Baby's Early Diet Plays a Major Role in Gut Microbiota
The early diet of infants may have a major impact on the gut microbiota of children. Scientists have found that the development of a child's microbiota is driven by the transition to family foods.
The gut microbiota is a complex community of microorganisms that live in the digestive tract. Children are essentially born without microbes in their gut, and are immediately colonized upon birth. The next several years are critical in establishing a person's endogenous gut microbiota.
Gut microbiota is strongly affected by diet and has been linked with obesity. That's why researchers decided to see what exactly impacts children's gut microbiota.
The scientists compared the gut microbiotas of two cohorts of infants. One group was born from healthy mothers and the other was born from obese mothers. The scientists then analyzed stool samples from the children at nine months and 18 months. By nine months, most of the children had transitioned to a complementary diet.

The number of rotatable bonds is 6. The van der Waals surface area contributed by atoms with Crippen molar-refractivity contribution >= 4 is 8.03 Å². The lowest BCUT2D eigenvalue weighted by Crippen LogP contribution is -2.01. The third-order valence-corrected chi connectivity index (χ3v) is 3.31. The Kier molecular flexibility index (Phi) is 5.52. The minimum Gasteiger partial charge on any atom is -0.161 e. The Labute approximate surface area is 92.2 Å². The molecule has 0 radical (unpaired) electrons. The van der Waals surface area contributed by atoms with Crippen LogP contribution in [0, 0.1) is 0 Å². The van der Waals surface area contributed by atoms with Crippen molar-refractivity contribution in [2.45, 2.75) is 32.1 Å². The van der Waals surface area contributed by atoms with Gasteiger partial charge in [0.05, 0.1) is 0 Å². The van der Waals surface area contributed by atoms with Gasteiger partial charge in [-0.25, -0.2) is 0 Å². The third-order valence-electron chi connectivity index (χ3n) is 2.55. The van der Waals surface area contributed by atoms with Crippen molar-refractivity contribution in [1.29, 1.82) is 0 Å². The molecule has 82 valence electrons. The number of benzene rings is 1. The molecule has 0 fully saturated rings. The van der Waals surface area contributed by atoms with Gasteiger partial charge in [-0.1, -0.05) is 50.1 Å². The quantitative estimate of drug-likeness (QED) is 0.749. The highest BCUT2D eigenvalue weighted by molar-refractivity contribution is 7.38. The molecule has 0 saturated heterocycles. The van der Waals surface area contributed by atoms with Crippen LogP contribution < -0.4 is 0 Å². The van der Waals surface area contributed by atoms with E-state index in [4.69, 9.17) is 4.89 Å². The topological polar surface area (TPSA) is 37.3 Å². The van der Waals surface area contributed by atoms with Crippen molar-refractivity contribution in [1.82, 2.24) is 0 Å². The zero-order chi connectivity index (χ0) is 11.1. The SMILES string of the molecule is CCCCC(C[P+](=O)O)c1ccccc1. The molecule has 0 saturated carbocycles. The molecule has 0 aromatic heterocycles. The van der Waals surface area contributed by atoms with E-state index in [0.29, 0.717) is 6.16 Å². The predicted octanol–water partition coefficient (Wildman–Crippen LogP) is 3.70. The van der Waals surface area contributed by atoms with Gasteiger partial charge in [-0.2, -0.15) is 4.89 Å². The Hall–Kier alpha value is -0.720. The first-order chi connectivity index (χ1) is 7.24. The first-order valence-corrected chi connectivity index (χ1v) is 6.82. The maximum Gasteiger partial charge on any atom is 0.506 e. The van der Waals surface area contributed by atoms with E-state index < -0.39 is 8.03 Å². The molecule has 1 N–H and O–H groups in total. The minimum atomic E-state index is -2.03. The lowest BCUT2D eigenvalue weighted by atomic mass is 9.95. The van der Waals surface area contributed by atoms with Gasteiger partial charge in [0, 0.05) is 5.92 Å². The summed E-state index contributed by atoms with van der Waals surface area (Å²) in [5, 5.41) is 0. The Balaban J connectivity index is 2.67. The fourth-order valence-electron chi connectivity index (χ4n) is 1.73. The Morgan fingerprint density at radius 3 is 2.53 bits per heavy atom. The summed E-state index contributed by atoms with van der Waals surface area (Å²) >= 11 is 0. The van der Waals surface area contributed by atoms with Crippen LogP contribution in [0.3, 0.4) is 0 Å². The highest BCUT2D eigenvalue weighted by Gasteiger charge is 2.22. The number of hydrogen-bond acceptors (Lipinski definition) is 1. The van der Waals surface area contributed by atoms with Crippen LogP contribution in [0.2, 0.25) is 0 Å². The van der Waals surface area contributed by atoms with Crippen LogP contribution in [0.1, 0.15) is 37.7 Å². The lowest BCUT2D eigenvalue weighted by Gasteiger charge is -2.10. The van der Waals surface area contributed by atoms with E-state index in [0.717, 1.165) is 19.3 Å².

"Our results reveal that the transition from early infant feeding to family foods is a major determinant for gut microbiota development," said Tine Rask Licht, one of the researchers, in a news release. "Maternal obesity did not influence microbial diversity or specific taxon abundances during the complementary feeding period."
In fact, the researchers found that the major determinants of microbiota development were breastfeeding and composition of the complementary diet. In fact, it's the introduction of family foods that has the most influence.
The findings reveal that being careful in what food you introduce to your child is crucial when it comes to keeping your child healthy long into the future.
The findings are published in the journal mSphere.
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